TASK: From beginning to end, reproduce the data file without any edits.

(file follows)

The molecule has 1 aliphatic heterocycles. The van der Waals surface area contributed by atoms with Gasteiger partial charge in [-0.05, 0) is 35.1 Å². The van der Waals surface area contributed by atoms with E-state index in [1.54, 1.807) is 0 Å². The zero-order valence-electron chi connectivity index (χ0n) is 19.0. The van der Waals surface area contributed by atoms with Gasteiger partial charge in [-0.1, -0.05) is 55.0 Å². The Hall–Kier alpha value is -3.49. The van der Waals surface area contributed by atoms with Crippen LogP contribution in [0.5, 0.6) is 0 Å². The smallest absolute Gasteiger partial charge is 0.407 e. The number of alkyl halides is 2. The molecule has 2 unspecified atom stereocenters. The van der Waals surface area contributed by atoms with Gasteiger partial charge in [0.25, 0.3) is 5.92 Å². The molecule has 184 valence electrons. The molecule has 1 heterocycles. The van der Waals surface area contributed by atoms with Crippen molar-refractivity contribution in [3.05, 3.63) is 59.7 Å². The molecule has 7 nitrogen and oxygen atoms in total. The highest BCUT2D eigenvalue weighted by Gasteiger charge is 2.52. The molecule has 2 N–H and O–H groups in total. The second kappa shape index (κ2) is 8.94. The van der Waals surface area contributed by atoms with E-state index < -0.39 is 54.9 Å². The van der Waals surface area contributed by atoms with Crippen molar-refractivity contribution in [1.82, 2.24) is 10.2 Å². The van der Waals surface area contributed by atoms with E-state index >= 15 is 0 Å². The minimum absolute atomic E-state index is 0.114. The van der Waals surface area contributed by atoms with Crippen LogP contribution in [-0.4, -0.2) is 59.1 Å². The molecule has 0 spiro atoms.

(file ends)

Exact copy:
The molecule has 1 aliphatic heterocycles. The van der Waals surface area contributed by atoms with Gasteiger partial charge in [-0.05, 0) is 35.1 Å². The van der Waals surface area contributed by atoms with E-state index in [1.54, 1.807) is 0 Å². The zero-order valence-electron chi connectivity index (χ0n) is 19.0. The van der Waals surface area contributed by atoms with Gasteiger partial charge in [-0.1, -0.05) is 55.0 Å². The Hall–Kier alpha value is -3.49. The van der Waals surface area contributed by atoms with Crippen LogP contribution in [0.5, 0.6) is 0 Å². The smallest absolute Gasteiger partial charge is 0.407 e. The number of alkyl halides is 2. The molecule has 2 unspecified atom stereocenters. The van der Waals surface area contributed by atoms with Gasteiger partial charge in [0.25, 0.3) is 5.92 Å². The molecule has 184 valence electrons. The molecule has 1 heterocycles. The van der Waals surface area contributed by atoms with Crippen molar-refractivity contribution in [3.05, 3.63) is 59.7 Å². The molecule has 7 nitrogen and oxygen atoms in total. The highest BCUT2D eigenvalue weighted by Gasteiger charge is 2.52. The molecule has 2 N–H and O–H groups in total. The second kappa shape index (κ2) is 8.94. The van der Waals surface area contributed by atoms with E-state index < -0.39 is 54.9 Å². The van der Waals surface area contributed by atoms with Crippen molar-refractivity contribution in [1.82, 2.24) is 10.2 Å². The van der Waals surface area contributed by atoms with E-state index >= 15 is 0 Å². The minimum absolute atomic E-state index is 0.114. The van der Waals surface area contributed by atoms with Crippen LogP contribution in [-0.4, -0.2) is 59.1 Å². The molecule has 0 spiro atoms.